This week is World Glaucoma Week (8 – 14 March) and Rotherham eye experts are urging locals to be aware of their eye health and the signs of glaucoma.
NHS Choices defines Glaucoma as a condition which can affect sight, usually due to build up of pressure within the eye. It often affects both eyes, usually to varying degrees although one eye may develop glaucoma quicker than the other. The eye ball contains a fluid called aqueous humour which is constantly produced by the eye, with any excess drained: Glaucoma develops when the fluid cannot drain properly and pressure builds up and this can damage the optic nerve which connects the eye to the brain.
The decline in sight over time often causes worry and loss of confidence and there could be people in Rotherham who have Glaucoma but are currently undiagnosed, its estimated that there are a quarter of a million people in the UK still undiagnosed. World Glaucoma Week is a good time to remind people to look out for the symptoms:
“The most common type of Glaucoma is symptomless by signs of Glaucoma can include, misty vision or loss of sight, for example, and the condition can run in families too.” says Mr Jabir, Consultant Ophthalmologist at Rotherham Hospital, part of The Rotherham NHS Foundation Trust.
“Early detection and treatment can slow down or halt the development of Glaucoma, which is why it is so important to have regular eye tests,” added Mr Jabir.
To further support those who are diagnosed with Glaucoma, or with another eye condition such as age-related macular degeneration, there is a dedicated Action for Blind People Eye Clinic Liaison Officer (ECLO) based at Rotherham Hospital.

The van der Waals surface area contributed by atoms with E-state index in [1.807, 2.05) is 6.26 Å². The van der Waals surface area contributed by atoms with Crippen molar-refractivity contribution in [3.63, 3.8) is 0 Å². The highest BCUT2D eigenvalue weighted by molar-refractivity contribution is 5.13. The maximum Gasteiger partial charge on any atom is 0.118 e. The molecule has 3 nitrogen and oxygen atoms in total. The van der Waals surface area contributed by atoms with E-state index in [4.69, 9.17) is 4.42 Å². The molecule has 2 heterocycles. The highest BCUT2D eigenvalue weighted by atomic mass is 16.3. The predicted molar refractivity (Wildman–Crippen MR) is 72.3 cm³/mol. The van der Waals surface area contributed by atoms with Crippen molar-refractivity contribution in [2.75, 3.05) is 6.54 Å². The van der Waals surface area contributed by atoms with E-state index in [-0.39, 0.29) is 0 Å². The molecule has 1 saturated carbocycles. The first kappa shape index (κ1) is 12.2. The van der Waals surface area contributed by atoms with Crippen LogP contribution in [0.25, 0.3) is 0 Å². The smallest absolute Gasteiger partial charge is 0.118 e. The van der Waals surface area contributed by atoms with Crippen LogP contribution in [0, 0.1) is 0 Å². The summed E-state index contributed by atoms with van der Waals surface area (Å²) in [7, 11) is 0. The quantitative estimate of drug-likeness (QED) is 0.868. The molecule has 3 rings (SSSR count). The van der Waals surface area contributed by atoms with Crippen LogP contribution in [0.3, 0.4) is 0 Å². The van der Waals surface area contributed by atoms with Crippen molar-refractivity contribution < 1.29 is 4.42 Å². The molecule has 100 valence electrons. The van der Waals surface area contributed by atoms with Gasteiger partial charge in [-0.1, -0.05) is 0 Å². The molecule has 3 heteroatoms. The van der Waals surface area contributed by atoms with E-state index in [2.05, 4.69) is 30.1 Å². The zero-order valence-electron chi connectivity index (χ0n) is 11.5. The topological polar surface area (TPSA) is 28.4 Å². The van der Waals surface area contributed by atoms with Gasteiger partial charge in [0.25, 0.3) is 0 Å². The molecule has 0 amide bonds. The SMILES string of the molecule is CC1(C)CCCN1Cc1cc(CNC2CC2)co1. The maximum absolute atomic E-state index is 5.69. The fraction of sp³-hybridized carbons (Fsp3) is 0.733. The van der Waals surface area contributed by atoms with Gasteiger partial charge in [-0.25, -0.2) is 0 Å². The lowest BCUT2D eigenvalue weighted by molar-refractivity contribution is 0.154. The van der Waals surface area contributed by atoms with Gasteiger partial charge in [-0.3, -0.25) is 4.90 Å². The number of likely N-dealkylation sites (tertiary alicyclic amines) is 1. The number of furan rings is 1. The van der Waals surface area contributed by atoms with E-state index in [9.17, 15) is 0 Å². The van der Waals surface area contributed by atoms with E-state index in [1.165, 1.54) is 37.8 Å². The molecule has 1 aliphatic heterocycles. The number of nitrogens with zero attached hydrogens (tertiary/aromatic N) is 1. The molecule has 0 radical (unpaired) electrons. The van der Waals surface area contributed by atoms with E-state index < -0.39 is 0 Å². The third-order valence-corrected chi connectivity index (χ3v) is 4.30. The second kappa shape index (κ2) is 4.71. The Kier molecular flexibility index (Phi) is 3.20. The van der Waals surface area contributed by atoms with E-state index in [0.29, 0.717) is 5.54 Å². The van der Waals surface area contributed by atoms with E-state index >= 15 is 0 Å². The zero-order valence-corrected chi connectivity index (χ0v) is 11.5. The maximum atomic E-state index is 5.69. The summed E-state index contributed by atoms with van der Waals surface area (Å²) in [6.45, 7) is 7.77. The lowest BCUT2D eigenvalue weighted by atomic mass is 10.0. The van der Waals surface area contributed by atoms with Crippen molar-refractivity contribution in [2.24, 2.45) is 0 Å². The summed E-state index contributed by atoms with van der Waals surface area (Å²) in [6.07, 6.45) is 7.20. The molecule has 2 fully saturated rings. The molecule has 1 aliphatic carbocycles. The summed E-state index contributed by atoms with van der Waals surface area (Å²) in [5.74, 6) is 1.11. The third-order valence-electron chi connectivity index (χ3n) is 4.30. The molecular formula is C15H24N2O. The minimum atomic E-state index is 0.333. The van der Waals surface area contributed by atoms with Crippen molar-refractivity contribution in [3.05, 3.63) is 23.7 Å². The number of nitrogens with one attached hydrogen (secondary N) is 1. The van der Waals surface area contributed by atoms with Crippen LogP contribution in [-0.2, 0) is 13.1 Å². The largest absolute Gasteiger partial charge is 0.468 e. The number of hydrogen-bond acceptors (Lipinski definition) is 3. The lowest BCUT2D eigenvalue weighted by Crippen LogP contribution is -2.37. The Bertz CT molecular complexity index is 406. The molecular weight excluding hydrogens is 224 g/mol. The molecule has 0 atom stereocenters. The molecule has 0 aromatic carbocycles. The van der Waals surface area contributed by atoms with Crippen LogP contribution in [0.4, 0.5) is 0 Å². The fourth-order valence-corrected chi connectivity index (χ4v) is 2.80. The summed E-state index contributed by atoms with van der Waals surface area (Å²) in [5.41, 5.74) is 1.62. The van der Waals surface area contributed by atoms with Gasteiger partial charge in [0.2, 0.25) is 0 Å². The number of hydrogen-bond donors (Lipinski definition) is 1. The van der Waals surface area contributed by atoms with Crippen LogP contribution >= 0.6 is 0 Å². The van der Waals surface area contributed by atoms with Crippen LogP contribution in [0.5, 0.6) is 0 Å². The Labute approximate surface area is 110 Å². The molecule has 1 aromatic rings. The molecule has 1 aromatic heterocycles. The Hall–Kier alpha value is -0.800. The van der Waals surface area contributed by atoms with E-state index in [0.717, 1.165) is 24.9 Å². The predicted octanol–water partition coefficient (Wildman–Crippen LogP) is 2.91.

For some people a referral to the ECLO can be for something as little as receiving a phone number for the bus pass office. But for others, it can involve a complex assessment of needs, including advice in accessing other support services provided by partner agencies.
Michelle Swann, Rotherham Hospital’s ECLO, commented: “We really want to get the message out there that we can help! From providing simple things like devices to tell those with sight difficulties when the kettle is full; to support with matters that can be more complex, such as finances, there is always somebody who can help.”
The ECLO offers time, outside of the patient’s appointment with their clinician, to talk about their condition, share any worries or concerns and talk through empowering practical steps, if necessary. Should patients require extra support; the ECLO can refer to specialist providers such as RNIB and Action for Blind People’s Emotional Support Counselling Service.
Michelle Swann, Rotherham’s ECLO, is based on Level C of Rotherham Hospital and appointments can be made on 01709 427983 or by emailing: Michelle.Swann@rothgen.nhs.uk
Those experiencing any change in their eyesight should consult their optician.
For more information about the work of The Rotherham NHS Foundation Trust, please visit: http://www.therotherhamft.nhs.uk/
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